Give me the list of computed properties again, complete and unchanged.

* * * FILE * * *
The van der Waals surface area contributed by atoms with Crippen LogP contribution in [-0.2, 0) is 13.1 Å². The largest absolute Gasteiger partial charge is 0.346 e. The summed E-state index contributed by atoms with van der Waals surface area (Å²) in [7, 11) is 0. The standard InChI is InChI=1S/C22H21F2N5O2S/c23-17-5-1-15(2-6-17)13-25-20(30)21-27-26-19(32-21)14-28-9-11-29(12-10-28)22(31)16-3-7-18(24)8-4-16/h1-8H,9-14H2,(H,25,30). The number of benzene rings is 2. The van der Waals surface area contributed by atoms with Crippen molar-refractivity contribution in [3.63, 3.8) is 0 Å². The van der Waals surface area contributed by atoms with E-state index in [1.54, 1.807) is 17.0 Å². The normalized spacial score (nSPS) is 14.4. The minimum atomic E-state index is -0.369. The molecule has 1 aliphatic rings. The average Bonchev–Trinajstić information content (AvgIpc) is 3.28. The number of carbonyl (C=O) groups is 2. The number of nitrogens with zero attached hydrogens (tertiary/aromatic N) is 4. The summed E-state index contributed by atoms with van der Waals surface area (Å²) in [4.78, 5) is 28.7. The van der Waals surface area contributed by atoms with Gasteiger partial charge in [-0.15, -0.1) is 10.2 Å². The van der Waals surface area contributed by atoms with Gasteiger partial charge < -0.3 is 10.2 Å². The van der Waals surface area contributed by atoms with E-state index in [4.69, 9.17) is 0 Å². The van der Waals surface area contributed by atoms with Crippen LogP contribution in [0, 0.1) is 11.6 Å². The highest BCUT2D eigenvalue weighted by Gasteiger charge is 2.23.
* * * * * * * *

The van der Waals surface area contributed by atoms with Crippen LogP contribution in [-0.2, 0) is 13.1 Å². The largest absolute Gasteiger partial charge is 0.346 e. The summed E-state index contributed by atoms with van der Waals surface area (Å²) in [7, 11) is 0. The standard InChI is InChI=1S/C22H21F2N5O2S/c23-17-5-1-15(2-6-17)13-25-20(30)21-27-26-19(32-21)14-28-9-11-29(12-10-28)22(31)16-3-7-18(24)8-4-16/h1-8H,9-14H2,(H,25,30). The number of benzene rings is 2. The van der Waals surface area contributed by atoms with Crippen molar-refractivity contribution in [3.63, 3.8) is 0 Å². The van der Waals surface area contributed by atoms with E-state index in [1.54, 1.807) is 17.0 Å². The normalized spacial score (nSPS) is 14.4. The minimum atomic E-state index is -0.369. The molecule has 1 aliphatic rings. The average Bonchev–Trinajstić information content (AvgIpc) is 3.28. The number of carbonyl (C=O) groups is 2. The number of nitrogens with zero attached hydrogens (tertiary/aromatic N) is 4. The summed E-state index contributed by atoms with van der Waals surface area (Å²) in [4.78, 5) is 28.7. The van der Waals surface area contributed by atoms with Gasteiger partial charge in [-0.15, -0.1) is 10.2 Å². The van der Waals surface area contributed by atoms with Gasteiger partial charge < -0.3 is 10.2 Å². The van der Waals surface area contributed by atoms with E-state index in [4.69, 9.17) is 0 Å². The van der Waals surface area contributed by atoms with Crippen LogP contribution in [0, 0.1) is 11.6 Å². The highest BCUT2D eigenvalue weighted by Gasteiger charge is 2.23.